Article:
And then there's turbocharging ...
@Anon / @dpierce;
And then there is the different usage profile
- a/c engines are built to drone along at 65% power (or higher) for hours, where an auto engine on the freeway is working at slightly more than an idle,
- a/c engines are air-cooled, resulting in a very wide range of temperatures during operation. Auto engines are liquid-cooled, and run at a very even temperature during all phases of operation (except winter morning startup). A/C engines are, as a result, "looser" and will tend to burn more oil as a result,
- a/c engines are inspected constantly, including oil-level checks before every flight. Auto engines have to use virtually no oil - aside from the marketing reasons so important to the shint sheet-metal companies, if an auto engine burned oil like an a/c engine then there would be oil lights on all over the world - since virtually nobody (including self) ever checks the oil level in their car. I change it every 5,000km (the book says 8,000km), and ignore it inbetween.
My chief pilot once took on a load of avgas that was contaminated by Jet-A. Fortunately it had been a partial fill and there were uncontaminated tanks on which to make a safe return to the airport.
The company, BP, did not acknowledge any responsibility, so we don't buy fuel from them anymore. I imagine there are a lot of people making that decision these days.
Jet-A + 100LL : I thought of this, seeing the picture of the dual tank truck. One for 100LL and one for Jet-A, I presume.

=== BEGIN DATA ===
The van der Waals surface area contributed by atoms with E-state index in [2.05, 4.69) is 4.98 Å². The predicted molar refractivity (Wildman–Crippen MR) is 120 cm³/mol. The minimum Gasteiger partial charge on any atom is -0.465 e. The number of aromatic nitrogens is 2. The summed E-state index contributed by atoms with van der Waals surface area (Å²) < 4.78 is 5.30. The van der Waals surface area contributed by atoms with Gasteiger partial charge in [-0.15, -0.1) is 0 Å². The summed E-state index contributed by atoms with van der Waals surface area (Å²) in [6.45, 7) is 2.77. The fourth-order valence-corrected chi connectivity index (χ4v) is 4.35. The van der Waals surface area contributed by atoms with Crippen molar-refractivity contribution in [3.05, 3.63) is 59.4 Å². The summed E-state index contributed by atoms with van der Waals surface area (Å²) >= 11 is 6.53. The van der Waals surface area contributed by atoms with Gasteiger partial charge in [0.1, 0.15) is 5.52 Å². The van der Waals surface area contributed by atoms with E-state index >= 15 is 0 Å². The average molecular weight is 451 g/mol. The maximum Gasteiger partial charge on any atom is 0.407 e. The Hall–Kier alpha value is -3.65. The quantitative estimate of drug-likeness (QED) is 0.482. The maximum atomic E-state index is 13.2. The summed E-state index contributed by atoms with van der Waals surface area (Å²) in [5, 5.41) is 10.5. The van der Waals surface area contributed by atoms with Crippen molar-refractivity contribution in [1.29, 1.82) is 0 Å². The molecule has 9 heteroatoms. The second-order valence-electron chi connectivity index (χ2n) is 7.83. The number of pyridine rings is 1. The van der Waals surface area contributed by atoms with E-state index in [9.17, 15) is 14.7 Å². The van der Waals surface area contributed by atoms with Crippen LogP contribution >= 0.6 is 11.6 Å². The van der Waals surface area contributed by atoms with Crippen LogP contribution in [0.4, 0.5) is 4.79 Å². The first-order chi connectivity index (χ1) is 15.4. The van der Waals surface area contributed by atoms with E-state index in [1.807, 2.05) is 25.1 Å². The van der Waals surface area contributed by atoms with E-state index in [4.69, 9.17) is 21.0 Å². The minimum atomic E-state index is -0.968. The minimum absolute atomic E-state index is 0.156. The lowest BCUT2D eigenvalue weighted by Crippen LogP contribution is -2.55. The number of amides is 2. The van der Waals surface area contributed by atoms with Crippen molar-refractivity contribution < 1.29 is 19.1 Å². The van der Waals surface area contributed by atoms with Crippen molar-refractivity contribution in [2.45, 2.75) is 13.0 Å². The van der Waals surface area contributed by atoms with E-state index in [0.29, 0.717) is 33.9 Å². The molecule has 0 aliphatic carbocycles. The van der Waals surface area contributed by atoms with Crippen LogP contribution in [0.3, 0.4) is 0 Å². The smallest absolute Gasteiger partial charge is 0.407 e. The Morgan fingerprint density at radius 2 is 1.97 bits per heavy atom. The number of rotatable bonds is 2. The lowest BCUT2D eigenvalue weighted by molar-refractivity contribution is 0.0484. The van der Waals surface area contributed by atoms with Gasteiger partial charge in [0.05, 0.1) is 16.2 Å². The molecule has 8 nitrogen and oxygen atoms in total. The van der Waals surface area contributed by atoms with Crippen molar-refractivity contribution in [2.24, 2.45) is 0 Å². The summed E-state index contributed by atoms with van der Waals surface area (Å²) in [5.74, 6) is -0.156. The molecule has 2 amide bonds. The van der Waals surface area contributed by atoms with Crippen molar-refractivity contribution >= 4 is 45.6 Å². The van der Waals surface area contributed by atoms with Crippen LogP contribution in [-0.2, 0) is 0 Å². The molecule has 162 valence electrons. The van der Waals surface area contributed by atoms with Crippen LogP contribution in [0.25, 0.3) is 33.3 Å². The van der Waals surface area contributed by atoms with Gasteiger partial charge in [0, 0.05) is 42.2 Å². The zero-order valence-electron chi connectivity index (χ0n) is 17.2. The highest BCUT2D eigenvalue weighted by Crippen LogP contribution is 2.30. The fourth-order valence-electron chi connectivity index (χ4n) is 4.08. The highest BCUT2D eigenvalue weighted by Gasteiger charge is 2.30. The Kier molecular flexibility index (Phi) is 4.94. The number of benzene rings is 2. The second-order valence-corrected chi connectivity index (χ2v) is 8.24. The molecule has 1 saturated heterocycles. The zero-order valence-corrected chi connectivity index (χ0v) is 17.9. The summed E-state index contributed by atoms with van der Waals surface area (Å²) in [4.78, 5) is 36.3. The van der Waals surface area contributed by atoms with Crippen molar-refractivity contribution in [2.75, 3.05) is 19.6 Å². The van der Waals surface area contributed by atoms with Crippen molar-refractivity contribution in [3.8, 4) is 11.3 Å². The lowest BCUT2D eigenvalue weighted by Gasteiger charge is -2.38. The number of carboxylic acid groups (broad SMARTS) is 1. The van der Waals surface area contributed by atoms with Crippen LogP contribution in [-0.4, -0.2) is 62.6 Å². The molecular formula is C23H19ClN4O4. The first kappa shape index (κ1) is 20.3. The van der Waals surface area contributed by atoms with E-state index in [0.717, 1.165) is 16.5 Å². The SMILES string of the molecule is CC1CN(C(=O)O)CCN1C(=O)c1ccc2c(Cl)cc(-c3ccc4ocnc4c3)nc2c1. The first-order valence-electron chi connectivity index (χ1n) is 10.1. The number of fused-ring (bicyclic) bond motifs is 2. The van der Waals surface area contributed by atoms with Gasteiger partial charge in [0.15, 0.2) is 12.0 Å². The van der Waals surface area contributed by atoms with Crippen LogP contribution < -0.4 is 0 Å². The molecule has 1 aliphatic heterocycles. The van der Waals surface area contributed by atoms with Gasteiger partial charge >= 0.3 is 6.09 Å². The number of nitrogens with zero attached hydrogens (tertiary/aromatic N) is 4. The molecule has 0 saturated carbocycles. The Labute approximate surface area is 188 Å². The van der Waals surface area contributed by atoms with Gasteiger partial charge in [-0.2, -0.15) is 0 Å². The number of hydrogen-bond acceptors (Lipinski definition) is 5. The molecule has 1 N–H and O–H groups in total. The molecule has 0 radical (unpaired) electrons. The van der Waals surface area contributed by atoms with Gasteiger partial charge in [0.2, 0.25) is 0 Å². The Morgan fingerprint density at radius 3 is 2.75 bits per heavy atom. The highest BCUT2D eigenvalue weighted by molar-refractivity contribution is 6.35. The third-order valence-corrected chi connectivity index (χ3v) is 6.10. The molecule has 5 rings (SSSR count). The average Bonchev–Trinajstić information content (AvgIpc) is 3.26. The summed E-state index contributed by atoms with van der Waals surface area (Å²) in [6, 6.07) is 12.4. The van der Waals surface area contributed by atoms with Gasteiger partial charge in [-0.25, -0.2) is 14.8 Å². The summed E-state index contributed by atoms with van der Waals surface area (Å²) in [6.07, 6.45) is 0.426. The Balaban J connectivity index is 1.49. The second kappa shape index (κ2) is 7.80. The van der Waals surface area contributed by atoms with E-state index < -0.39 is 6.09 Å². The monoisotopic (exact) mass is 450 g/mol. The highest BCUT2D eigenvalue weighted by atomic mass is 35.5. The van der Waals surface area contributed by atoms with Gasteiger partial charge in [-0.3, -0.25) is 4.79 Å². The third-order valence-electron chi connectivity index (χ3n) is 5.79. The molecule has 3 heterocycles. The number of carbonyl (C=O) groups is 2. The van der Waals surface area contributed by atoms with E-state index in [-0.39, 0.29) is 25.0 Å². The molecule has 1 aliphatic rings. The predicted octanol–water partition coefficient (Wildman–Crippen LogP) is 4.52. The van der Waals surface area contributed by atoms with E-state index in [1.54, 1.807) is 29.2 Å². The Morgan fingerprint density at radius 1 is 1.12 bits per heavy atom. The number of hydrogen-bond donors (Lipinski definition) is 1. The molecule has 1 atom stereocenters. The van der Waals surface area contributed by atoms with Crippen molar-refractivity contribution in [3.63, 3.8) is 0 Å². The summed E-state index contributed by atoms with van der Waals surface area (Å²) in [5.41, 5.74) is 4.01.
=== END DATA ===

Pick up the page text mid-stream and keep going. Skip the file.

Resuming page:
What I fly could not possibly be confused with a kerosene-burner, so even though I like to to be present for refueling that's not the worry. Its the contamination issue. Maybe I should start smelling the sump drains .. and/or doing the "paper towel drop evaporation test" once in a while. I'm not confident I could smell or feel an oily presence.
Effects can be subtle, so I'm curious - what were the symptoms for your Chief Pilot on that flight?
You and the others are correct about oil consumption. For the Lycoming big sixes the max consumption listed in the operators manual is between .7 to .87 quarts per hour (economy or best power respectively). Never flown one that drank that much thankfully. They tend to grenade long before those levels are reached lol. The big Contis should be about the same FWIW.
Aviatrix may correct me on this but based on what I know a slight amount of Jet A with your gas will cause the cylinder head temps to skyrocket out of control as the engine detonates. This has to do with the different flashpoint and burn temperature of Jet A. Anything more than 20% kerosene the engine will just stop. The worst part is the plane will run at low power 'fine' but once it goes to high power it is game over for the engine.
I'm betting Aviatrix's CP felt something wasn't right, saw the temps going through the roof and returned to the airport ASAP...
Yes, high temps and rough running engines were the indication.
The contamination, if I remember correctly was somewhere between one and three per cent. I don't know how that happens.